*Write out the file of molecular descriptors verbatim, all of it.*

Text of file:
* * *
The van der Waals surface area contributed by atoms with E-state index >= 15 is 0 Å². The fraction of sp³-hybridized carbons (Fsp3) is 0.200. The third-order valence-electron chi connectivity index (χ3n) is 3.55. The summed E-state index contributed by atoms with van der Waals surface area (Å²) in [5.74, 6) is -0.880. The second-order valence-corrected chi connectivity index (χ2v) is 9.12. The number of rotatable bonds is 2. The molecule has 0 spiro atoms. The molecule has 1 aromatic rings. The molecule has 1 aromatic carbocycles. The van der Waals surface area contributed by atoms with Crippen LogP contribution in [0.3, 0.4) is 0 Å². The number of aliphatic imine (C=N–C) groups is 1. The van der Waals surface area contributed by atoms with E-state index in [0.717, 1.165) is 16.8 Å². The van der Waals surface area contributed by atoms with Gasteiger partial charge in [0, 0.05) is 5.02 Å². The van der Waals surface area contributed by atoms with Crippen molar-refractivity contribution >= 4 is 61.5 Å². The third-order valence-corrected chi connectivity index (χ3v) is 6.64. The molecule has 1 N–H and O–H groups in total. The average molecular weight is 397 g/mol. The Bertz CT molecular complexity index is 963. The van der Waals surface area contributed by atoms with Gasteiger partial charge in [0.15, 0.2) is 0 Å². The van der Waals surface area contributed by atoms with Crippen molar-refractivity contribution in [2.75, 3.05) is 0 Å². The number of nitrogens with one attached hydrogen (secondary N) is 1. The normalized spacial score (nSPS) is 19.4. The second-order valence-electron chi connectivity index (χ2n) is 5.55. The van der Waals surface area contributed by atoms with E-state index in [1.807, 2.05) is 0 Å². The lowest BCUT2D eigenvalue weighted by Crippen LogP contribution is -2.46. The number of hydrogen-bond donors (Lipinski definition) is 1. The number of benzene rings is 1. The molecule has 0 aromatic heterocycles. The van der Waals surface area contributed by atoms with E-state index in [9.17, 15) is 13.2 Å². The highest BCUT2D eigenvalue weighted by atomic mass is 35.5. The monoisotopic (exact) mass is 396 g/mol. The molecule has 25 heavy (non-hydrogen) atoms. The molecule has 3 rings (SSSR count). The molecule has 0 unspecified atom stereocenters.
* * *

The van der Waals surface area contributed by atoms with E-state index >= 15 is 0 Å². The fraction of sp³-hybridized carbons (Fsp3) is 0.200. The third-order valence-electron chi connectivity index (χ3n) is 3.55. The summed E-state index contributed by atoms with van der Waals surface area (Å²) in [5.74, 6) is -0.880. The second-order valence-corrected chi connectivity index (χ2v) is 9.12. The number of rotatable bonds is 2. The molecule has 0 spiro atoms. The molecule has 1 aromatic rings. The molecule has 1 aromatic carbocycles. The van der Waals surface area contributed by atoms with Crippen LogP contribution in [0.3, 0.4) is 0 Å². The number of aliphatic imine (C=N–C) groups is 1. The van der Waals surface area contributed by atoms with E-state index in [0.717, 1.165) is 16.8 Å². The van der Waals surface area contributed by atoms with Gasteiger partial charge in [0, 0.05) is 5.02 Å². The van der Waals surface area contributed by atoms with Crippen molar-refractivity contribution >= 4 is 61.5 Å². The third-order valence-corrected chi connectivity index (χ3v) is 6.64. The molecule has 1 N–H and O–H groups in total. The average molecular weight is 397 g/mol. The Bertz CT molecular complexity index is 963. The van der Waals surface area contributed by atoms with Gasteiger partial charge in [0.15, 0.2) is 0 Å². The van der Waals surface area contributed by atoms with Crippen molar-refractivity contribution in [2.75, 3.05) is 0 Å². The number of nitrogens with one attached hydrogen (secondary N) is 1. The normalized spacial score (nSPS) is 19.4. The second-order valence-electron chi connectivity index (χ2n) is 5.55. The van der Waals surface area contributed by atoms with E-state index in [1.807, 2.05) is 0 Å². The lowest BCUT2D eigenvalue weighted by Crippen LogP contribution is -2.46. The number of hydrogen-bond donors (Lipinski definition) is 1. The number of benzene rings is 1. The molecule has 0 aromatic heterocycles. The van der Waals surface area contributed by atoms with E-state index in [9.17, 15) is 13.2 Å². The highest BCUT2D eigenvalue weighted by atomic mass is 35.5. The monoisotopic (exact) mass is 396 g/mol. The molecule has 25 heavy (non-hydrogen) atoms. The molecule has 3 rings (SSSR count). The molecule has 0 unspecified atom stereocenters.